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That Moment is All There Is

March 3, 2014
Pete 1984_0001

With VPH in summer of 1984, wearing the Cubs jacket he located for me in Chicago when I couldn’t find one in San Francisco.

Baseball fans rejoice!  Spring training has started and the teams will head north for the season openers in a few short weeks. Two of them will first go to Australia for a short series of all places. Just one more reminder, as if we needed it, that the game we watch is a business.

I am looking forward to good years from both of our Bay Area teams. The Oakland A’s figure it out with the long ball, timely hitting and excellent pitching. They came so, so close to upsetting the Detroit Tigers in the American League Playoffs last year and are well-positioned to make another run this year. Their bullpen is especially impressive and will be stronger this year after Billy Beane made some more improvements during the off-season. Manager Bob Melvin is a master with platoons and managing the match-ups, and has a strong roster with which he can work his magic. We can count on good things from Green and Gold, in spite of their very tough division.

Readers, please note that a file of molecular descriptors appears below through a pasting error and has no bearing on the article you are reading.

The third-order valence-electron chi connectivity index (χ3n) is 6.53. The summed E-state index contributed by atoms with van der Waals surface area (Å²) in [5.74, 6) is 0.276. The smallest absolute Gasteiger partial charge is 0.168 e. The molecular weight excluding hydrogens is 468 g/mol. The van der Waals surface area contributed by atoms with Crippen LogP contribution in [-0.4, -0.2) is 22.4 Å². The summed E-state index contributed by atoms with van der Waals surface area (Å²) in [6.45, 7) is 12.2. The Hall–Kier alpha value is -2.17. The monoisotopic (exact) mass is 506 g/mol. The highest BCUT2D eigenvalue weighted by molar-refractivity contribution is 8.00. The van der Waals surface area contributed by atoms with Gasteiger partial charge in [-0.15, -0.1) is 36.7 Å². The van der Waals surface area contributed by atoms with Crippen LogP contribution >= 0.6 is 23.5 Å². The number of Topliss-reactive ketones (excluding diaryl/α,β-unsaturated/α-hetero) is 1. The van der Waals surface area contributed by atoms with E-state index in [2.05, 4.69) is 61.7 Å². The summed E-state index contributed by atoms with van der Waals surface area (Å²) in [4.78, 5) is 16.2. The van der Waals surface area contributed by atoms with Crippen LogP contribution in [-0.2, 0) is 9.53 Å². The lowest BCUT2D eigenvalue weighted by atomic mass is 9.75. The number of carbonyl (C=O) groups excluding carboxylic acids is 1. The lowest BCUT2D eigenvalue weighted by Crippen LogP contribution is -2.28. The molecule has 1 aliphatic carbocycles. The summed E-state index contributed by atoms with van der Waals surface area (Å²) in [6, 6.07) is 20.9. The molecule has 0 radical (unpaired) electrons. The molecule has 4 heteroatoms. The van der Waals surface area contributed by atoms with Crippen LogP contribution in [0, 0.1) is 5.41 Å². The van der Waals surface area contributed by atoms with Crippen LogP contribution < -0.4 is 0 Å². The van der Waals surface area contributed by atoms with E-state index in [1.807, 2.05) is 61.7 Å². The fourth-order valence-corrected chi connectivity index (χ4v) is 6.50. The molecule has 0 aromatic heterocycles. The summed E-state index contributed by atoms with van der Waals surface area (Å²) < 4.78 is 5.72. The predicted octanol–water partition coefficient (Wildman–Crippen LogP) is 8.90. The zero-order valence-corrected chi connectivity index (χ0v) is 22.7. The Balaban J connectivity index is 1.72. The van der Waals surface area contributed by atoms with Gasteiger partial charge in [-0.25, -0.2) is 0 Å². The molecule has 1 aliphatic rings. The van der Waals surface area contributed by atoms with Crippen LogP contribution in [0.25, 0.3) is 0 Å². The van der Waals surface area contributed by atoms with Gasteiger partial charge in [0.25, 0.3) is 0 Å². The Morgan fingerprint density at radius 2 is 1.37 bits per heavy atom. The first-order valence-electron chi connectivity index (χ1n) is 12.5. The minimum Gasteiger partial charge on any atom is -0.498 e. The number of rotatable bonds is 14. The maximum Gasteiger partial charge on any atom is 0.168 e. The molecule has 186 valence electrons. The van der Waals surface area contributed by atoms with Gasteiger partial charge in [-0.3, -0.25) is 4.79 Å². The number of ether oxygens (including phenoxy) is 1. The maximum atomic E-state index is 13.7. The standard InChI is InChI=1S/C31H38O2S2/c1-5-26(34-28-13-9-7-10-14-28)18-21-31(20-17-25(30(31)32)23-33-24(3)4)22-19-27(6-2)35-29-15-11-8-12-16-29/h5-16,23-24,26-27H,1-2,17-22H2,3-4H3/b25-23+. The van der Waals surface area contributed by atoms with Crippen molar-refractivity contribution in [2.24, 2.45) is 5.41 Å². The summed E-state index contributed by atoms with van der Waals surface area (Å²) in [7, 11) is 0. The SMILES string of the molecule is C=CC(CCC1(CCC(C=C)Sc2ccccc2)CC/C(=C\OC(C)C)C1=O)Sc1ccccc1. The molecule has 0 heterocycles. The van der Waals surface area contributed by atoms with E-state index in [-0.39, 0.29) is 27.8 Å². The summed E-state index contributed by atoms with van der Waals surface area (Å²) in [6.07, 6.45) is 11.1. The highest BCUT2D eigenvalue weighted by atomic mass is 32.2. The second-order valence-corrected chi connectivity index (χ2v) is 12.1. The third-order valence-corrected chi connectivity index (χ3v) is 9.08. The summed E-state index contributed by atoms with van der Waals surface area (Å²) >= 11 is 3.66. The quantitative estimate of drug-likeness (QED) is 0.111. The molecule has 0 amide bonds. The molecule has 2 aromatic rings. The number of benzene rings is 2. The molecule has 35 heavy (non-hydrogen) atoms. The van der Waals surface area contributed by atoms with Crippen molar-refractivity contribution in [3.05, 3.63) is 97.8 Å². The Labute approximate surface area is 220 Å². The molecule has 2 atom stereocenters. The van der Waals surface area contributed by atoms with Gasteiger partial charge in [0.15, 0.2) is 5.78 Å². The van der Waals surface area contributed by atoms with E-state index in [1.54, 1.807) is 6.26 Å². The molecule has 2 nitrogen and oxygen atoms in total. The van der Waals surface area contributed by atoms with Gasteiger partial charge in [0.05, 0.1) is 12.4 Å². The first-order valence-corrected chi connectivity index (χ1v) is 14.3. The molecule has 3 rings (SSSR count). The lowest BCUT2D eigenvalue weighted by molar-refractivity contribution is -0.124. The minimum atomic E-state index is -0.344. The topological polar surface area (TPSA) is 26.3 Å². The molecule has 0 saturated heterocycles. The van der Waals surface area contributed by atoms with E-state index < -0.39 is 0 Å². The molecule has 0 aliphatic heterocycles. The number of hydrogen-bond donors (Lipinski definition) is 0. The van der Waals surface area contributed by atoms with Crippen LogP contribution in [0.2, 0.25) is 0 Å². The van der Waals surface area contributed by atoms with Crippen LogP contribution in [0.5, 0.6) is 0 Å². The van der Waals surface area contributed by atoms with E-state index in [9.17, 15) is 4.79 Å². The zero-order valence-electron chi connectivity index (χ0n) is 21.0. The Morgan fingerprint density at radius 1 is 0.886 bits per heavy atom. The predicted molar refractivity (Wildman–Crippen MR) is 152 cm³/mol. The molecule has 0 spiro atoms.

With VPH during his visit to SF last month alongside the Willie Mays statue in front of the Giants’ yard.

The Giants are coming off an awful 2013 season, just one year after they won the World Series. There wasn’t very much of defending that 2012 title in fact; they were chasing the rest of the division for most of the year.  Nonetheless, we have high hopes. As long as the players stay healthy, the team should be able to compete. The starting rotation could be very good from start to finish if they all recovered during the winter and can once again pitch as they have in the past. The team’s hitters will also need to “move the line,” as Manager Bruce Bochy likes to say, if they expect to compete with their division rivals Los Angeles Dodgers and Arizona Diamondbacks. We saw nice streaks from everyone in the lineup last year, but it was inconsistent and there were long stretches when all the bats were quiet. That’s not going to get us very far.